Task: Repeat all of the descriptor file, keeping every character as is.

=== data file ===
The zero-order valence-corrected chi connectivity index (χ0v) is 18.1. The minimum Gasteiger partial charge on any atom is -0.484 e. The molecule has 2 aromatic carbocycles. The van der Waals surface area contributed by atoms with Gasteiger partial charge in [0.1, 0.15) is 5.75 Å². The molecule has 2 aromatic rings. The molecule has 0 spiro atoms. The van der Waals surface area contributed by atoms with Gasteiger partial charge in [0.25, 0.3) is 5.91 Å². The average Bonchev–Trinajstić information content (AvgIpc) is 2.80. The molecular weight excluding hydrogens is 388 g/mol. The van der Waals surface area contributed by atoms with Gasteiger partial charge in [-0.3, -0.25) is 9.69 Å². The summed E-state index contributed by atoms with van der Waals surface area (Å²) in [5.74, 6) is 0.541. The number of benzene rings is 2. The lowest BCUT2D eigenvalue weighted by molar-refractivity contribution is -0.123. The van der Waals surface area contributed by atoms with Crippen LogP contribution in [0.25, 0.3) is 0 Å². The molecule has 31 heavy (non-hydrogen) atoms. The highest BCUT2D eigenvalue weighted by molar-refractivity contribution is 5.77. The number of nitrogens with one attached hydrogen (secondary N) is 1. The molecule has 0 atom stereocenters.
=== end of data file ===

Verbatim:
The zero-order valence-corrected chi connectivity index (χ0v) is 18.1. The minimum Gasteiger partial charge on any atom is -0.484 e. The molecule has 2 aromatic carbocycles. The van der Waals surface area contributed by atoms with Gasteiger partial charge in [0.1, 0.15) is 5.75 Å². The molecule has 2 aromatic rings. The molecule has 0 spiro atoms. The van der Waals surface area contributed by atoms with Gasteiger partial charge in [0.25, 0.3) is 5.91 Å². The average Bonchev–Trinajstić information content (AvgIpc) is 2.80. The molecular weight excluding hydrogens is 388 g/mol. The van der Waals surface area contributed by atoms with Gasteiger partial charge in [-0.3, -0.25) is 9.69 Å². The summed E-state index contributed by atoms with van der Waals surface area (Å²) in [5.74, 6) is 0.541. The number of benzene rings is 2. The lowest BCUT2D eigenvalue weighted by molar-refractivity contribution is -0.123. The van der Waals surface area contributed by atoms with Crippen LogP contribution in [0.25, 0.3) is 0 Å². The molecule has 31 heavy (non-hydrogen) atoms. The highest BCUT2D eigenvalue weighted by molar-refractivity contribution is 5.77. The number of nitrogens with one attached hydrogen (secondary N) is 1. The molecule has 0 atom stereocenters.